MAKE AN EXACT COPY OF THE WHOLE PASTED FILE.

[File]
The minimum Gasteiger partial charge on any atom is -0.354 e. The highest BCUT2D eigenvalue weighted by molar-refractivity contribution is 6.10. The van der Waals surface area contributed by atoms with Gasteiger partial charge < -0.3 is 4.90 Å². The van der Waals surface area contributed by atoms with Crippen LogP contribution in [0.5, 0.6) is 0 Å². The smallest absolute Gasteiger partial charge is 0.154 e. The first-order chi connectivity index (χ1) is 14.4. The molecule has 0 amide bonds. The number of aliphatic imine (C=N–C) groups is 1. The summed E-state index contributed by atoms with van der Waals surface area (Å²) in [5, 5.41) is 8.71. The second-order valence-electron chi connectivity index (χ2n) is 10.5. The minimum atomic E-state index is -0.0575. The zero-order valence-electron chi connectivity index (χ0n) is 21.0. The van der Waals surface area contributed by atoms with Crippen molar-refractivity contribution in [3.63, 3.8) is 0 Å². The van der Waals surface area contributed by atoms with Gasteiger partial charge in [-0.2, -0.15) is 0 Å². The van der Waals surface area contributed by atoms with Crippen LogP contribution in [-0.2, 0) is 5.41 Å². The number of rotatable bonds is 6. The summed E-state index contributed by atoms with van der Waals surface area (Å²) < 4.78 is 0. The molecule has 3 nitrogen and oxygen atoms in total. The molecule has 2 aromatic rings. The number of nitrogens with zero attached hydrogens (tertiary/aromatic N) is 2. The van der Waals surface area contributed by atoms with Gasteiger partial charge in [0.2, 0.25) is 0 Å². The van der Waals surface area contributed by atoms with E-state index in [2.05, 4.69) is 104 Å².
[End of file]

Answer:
The minimum Gasteiger partial charge on any atom is -0.354 e. The highest BCUT2D eigenvalue weighted by molar-refractivity contribution is 6.10. The van der Waals surface area contributed by atoms with Gasteiger partial charge < -0.3 is 4.90 Å². The van der Waals surface area contributed by atoms with Crippen LogP contribution in [0.5, 0.6) is 0 Å². The smallest absolute Gasteiger partial charge is 0.154 e. The first-order chi connectivity index (χ1) is 14.4. The molecule has 0 amide bonds. The number of aliphatic imine (C=N–C) groups is 1. The summed E-state index contributed by atoms with van der Waals surface area (Å²) in [5, 5.41) is 8.71. The second-order valence-electron chi connectivity index (χ2n) is 10.5. The minimum atomic E-state index is -0.0575. The zero-order valence-electron chi connectivity index (χ0n) is 21.0. The van der Waals surface area contributed by atoms with Crippen molar-refractivity contribution in [3.63, 3.8) is 0 Å². The van der Waals surface area contributed by atoms with Gasteiger partial charge in [-0.2, -0.15) is 0 Å². The van der Waals surface area contributed by atoms with Crippen LogP contribution in [-0.2, 0) is 5.41 Å². The number of rotatable bonds is 6. The summed E-state index contributed by atoms with van der Waals surface area (Å²) < 4.78 is 0. The molecule has 3 nitrogen and oxygen atoms in total. The molecule has 2 aromatic rings. The number of nitrogens with zero attached hydrogens (tertiary/aromatic N) is 2. The van der Waals surface area contributed by atoms with Gasteiger partial charge in [0.2, 0.25) is 0 Å². The van der Waals surface area contributed by atoms with E-state index in [2.05, 4.69) is 104 Å².